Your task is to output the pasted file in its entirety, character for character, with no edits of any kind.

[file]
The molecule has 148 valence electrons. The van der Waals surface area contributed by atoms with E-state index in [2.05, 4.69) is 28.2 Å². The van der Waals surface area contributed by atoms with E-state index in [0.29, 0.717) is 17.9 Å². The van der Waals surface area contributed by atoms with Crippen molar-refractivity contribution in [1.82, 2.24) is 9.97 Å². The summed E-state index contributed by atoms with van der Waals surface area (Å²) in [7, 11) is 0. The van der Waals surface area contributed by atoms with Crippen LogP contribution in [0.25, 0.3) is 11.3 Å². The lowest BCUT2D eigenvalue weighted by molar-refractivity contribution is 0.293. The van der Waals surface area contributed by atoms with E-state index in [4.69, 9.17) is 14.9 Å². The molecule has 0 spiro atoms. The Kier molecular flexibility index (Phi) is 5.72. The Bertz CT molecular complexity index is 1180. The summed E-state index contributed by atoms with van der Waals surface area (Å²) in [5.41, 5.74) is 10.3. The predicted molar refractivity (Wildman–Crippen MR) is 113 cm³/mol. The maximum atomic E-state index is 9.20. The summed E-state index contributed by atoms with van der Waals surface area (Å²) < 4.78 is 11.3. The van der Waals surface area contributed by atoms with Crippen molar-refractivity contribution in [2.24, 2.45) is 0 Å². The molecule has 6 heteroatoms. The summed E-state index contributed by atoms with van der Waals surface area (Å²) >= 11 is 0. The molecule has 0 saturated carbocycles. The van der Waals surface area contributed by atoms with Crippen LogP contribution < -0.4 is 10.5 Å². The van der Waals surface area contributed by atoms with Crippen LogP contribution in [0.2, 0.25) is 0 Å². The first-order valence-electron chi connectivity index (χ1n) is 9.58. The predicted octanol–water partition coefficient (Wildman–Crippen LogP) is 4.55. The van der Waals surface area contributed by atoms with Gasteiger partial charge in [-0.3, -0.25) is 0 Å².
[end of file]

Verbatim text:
The molecule has 148 valence electrons. The van der Waals surface area contributed by atoms with E-state index in [2.05, 4.69) is 28.2 Å². The van der Waals surface area contributed by atoms with E-state index in [0.29, 0.717) is 17.9 Å². The van der Waals surface area contributed by atoms with Crippen molar-refractivity contribution in [1.82, 2.24) is 9.97 Å². The summed E-state index contributed by atoms with van der Waals surface area (Å²) in [7, 11) is 0. The van der Waals surface area contributed by atoms with Crippen LogP contribution in [0.25, 0.3) is 11.3 Å². The lowest BCUT2D eigenvalue weighted by molar-refractivity contribution is 0.293. The van der Waals surface area contributed by atoms with E-state index in [4.69, 9.17) is 14.9 Å². The molecule has 0 spiro atoms. The Kier molecular flexibility index (Phi) is 5.72. The Bertz CT molecular complexity index is 1180. The summed E-state index contributed by atoms with van der Waals surface area (Å²) in [5.41, 5.74) is 10.3. The predicted molar refractivity (Wildman–Crippen MR) is 113 cm³/mol. The maximum atomic E-state index is 9.20. The summed E-state index contributed by atoms with van der Waals surface area (Å²) < 4.78 is 11.3. The van der Waals surface area contributed by atoms with Crippen molar-refractivity contribution in [2.24, 2.45) is 0 Å². The molecule has 6 heteroatoms. The summed E-state index contributed by atoms with van der Waals surface area (Å²) >= 11 is 0. The molecule has 0 saturated carbocycles. The van der Waals surface area contributed by atoms with Crippen LogP contribution < -0.4 is 10.5 Å². The van der Waals surface area contributed by atoms with Crippen LogP contribution in [0.2, 0.25) is 0 Å². The first-order valence-electron chi connectivity index (χ1n) is 9.58. The predicted octanol–water partition coefficient (Wildman–Crippen LogP) is 4.55. The van der Waals surface area contributed by atoms with Gasteiger partial charge in [-0.3, -0.25) is 0 Å².